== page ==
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Boats on the Riverr

This is Roald Tweet on Rock Island.

We Americans have an awful time making up our minds whether to be rafts or towboats—whether to give in to the currents of life and let them take us where they will, or to take dominion over nature, as Genesis says, and shape the river to our own needs by locks and dams.<--break->Most of us end up somewhere in between. Among my friends and acquaintances are not only rafts and towboats. I know many canoes and houseboats, several steamboats, and one keelboat, but they have all chosen to meet the river of life in one of two ways: submit or control.

All the early boats on the Mississippi learned to submit to the power of the river. Rafts were completely at the river's mercy, drifting with the current. The canoe had somewhat more control, but its shape—long, low to the water, with a flat shallow draft—was determined by the river itself. Even the grand, graceful steamboat of the nineteenth century was a product of river necessities combined with human ingenuity. The shallow water on the Mississippi meant that there had to be a paddle wheel rather than a propeller. The narrow turning channel dictated that the steamboat be four stories high to give the pilot clear vision far ahead. In this way, the steamboat, just like the raft, submitted to the river. It was just a bit more clever.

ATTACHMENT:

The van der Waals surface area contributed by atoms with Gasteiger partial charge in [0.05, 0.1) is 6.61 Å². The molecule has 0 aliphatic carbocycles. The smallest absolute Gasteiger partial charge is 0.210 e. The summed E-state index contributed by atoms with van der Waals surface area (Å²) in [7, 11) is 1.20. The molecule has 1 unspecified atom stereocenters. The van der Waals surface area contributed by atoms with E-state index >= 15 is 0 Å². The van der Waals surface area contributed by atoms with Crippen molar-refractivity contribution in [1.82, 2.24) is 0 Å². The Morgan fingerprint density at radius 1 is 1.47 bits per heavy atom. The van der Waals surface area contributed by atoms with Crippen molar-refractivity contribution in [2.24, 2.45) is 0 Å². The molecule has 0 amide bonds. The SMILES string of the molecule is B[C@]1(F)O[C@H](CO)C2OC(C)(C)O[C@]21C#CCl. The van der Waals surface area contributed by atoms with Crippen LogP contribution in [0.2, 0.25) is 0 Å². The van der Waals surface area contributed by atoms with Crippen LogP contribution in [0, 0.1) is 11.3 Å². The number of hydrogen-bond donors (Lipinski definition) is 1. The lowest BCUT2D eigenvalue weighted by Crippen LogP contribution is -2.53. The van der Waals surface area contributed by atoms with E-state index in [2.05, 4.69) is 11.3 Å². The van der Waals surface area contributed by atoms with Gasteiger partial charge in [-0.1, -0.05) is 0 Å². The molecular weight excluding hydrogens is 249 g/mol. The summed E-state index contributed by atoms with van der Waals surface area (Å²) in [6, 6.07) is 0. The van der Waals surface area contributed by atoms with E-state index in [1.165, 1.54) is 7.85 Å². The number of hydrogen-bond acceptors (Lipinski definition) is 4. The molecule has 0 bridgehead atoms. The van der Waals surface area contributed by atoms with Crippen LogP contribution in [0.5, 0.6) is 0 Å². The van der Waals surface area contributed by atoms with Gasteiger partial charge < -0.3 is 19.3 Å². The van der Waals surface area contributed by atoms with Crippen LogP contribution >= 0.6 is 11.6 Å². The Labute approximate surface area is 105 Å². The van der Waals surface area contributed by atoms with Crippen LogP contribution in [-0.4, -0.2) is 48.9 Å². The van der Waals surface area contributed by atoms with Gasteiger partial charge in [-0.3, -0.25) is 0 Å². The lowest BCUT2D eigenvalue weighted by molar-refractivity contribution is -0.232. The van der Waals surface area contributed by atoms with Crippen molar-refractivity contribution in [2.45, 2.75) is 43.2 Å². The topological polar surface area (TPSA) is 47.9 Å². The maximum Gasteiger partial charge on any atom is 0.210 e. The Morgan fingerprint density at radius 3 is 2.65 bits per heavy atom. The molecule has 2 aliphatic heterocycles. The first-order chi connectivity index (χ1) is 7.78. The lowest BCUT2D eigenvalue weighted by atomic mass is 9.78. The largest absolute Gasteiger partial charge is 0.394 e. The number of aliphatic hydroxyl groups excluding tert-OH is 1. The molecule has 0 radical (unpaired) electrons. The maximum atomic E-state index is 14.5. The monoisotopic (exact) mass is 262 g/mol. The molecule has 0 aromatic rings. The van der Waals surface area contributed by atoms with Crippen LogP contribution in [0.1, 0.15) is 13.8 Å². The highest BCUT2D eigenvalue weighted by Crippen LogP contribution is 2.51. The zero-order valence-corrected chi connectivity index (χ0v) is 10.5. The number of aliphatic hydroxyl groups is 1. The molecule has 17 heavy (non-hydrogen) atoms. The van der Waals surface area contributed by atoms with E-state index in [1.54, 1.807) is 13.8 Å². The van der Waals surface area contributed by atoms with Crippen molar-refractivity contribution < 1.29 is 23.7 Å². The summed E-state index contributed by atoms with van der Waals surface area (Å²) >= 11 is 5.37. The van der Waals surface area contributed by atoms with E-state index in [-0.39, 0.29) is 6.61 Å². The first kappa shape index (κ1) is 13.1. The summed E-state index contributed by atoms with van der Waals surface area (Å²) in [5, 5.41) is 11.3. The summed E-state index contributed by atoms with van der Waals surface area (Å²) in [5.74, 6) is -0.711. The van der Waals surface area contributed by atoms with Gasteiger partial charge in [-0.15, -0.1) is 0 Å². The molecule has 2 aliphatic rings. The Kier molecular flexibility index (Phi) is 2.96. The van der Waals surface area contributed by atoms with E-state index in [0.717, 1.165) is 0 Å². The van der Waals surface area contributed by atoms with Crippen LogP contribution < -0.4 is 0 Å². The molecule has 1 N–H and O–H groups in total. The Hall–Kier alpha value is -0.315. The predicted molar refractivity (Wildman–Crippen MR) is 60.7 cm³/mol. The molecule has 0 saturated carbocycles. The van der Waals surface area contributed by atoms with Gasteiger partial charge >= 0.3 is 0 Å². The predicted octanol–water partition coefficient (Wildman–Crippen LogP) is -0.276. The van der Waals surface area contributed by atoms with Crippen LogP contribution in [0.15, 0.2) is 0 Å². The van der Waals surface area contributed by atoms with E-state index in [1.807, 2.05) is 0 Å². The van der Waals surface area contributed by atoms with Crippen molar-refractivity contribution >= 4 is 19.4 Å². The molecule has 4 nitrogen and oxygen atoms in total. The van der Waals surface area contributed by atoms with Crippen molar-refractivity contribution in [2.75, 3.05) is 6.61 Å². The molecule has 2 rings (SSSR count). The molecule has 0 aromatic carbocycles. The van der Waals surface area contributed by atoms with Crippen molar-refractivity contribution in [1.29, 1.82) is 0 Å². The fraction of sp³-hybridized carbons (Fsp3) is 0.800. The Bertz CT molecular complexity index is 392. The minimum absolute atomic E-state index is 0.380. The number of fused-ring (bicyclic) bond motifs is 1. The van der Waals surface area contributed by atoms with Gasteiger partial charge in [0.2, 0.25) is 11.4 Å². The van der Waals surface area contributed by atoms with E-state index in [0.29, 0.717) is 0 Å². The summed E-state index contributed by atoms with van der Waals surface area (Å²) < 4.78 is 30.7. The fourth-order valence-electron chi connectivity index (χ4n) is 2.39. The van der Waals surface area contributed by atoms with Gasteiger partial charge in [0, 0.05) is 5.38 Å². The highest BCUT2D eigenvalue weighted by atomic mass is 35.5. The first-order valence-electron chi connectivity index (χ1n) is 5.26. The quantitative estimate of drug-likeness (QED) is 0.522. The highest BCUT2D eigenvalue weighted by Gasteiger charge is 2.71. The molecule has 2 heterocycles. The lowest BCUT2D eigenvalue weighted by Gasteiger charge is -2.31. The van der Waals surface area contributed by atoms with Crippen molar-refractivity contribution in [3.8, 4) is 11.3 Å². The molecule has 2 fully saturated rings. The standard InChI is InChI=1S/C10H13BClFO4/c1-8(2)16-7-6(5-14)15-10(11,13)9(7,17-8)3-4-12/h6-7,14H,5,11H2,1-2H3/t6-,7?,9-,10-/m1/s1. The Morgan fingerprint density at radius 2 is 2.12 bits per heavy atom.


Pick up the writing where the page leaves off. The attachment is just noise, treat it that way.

Then, in 1930, members of Congress must have read Genesis. They decided it was high time to have dominion over the river, and they authorized 26 locks and dams to shape the river to human needs, deepening the channel to nine feet. The result was the modern towboat and its string of barges, propellers run by powerful diesel engines. In one trip, a towboat can carry the cargo of a hundred steamboats. It's all business.

My analogy between boats and people is a handy one, but I've discovered one flaw. Boats are easier to categorize than friends. Last week, for example, just when I had decided that a new colleague was definitely a tow boat, full of drive, working night and day, with barges of publications, propelled by engines that never rest, I found out over coffee that his secret ambition was to be a raft.

Rock Island Lines with Roald Tweet is underwritten by Augustana College, Rock Island, Illinois.

Beginning 1995, historian and folklorist Dr. Roald Tweet spun his stories of the Mississippi Valley to a devoted audience on WVIK. Dr. Tweet published three books as well as numerous literary articles and recorded segments of "Rock Island Lines." His inspiration was that "kidney-shaped limestone island plunked down in the middle of the Mississippi River," a logical site for a storyteller like Dr. Tweet.